Adam | 19 comments Ronald wrote: "Fatema wrote: "Adam wrote: "Depends on where you go. There's loads of stuff in grad school to take usually. Maybe your school has more stuff with Abstract Algebra and Geometry related courses? M..."

Thanks for the comment. I'm finally taking Topology this semester as I quite enjoyed Real Analysis. I don't really like the book we're using, so my professor recommended "Topology" by Munkres and that's great! I love that book so much. I'm really falling in love with analysis, so next semester I'm going to be taking "Analysis on Manifolds", "Differential Geometry" and "Functional Analysis". I would also like to learn "Measure Theory", but I need to find a prof willing to teach me. I think I know someone for the Fall, but if not, I may just teach myself over the summer. But I also need to read Baby Rudin, to really hone my skills with Real.


message 26: by Powerispower (new)

Powerispower I'm a maths undergraduate currently taking "complex analysis", "probability and statistics" and "applied mathematics" which is solving and analysis basic partial differential equations.


message 27: by Ashley (new)

Ashley | 1 comments I'm a Politics major, however I'm interested in math, and so I've been trying to teach myself about this topic through books recommended on this group. I have to say, I love the head rush I get when I understand abstract concepts.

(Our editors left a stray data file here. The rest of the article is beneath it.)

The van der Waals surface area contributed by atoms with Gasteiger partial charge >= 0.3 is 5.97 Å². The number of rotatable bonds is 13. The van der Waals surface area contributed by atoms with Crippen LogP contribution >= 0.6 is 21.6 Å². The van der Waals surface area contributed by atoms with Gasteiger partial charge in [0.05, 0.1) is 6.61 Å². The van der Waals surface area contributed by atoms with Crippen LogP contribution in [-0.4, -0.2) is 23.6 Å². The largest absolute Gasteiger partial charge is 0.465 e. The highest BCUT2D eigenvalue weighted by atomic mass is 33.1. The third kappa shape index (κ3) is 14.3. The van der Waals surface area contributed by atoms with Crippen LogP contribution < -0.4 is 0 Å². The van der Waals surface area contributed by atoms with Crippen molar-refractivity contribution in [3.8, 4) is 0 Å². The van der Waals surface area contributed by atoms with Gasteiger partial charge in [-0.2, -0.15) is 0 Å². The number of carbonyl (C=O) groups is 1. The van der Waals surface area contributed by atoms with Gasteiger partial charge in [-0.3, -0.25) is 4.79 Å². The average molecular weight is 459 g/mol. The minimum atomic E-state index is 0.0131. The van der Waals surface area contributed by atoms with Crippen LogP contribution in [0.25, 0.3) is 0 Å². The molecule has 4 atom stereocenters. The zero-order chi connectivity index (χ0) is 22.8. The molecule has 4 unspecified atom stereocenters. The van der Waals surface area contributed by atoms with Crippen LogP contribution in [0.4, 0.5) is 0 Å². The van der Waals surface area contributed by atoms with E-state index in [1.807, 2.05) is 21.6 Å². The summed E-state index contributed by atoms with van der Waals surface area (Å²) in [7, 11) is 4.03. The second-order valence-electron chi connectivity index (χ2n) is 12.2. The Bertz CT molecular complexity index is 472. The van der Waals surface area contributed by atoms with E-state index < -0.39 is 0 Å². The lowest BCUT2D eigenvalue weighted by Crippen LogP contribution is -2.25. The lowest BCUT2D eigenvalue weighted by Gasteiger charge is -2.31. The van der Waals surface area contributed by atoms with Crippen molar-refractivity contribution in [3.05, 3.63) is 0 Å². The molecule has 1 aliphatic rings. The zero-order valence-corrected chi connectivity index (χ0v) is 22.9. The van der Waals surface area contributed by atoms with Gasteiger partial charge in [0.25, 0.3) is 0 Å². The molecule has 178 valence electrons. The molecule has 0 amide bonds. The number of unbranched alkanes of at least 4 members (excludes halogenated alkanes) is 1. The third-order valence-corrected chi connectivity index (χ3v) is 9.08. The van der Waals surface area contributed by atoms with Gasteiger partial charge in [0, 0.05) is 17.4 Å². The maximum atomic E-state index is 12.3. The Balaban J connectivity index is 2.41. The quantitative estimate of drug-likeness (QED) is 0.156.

message 28: by Tattwamasi (new)

Tattwamasi Amrutam | 2 comments Dona wrote: "m doing a math major. currently studying abstract algebra, advanced calculus, differential equations, numerical analysis. wt abt all of u?"

i am a math undergraduate student currently in 2nd year, studying galois theory, vector calculus, differential equations


message 29: by Theresa (new)

Theresa Ramseyer | 25 comments Ashley wrote: "I'm a Politics major, however I'm interested in math, and so I've been trying to teach myself about this topic through books recommended on this group..."

I am almost the same as Ashley. Not a political major, but I am interested in math and in reviewing/teaching myself more. I have had 2 years of High School Algebra, 1 semester of College Algebra, 1 year of HS Geometry (my worst math), and a year of HS Trig/Math Analysis. Been out of both high school and college a long time, and miss the math.

Theresa


message 30: by Tuhin (new)

Tuhin Kar | 1 comments hallow friends.i'm an under graduate student.in my course i have to learn real analysis,complex analisis,vector and tensor analysis,abstract algebra etc.can i learn it by self study?


message 31: by Ronald (new)

Ronald Lett (slider142) | 15 comments Tuhin wrote: "hallow friends.i'm an under graduate student.in my course i have to learn real analysis,complex analisis,vector and tensor analysis,abstract algebra etc.can i learn it by self study?"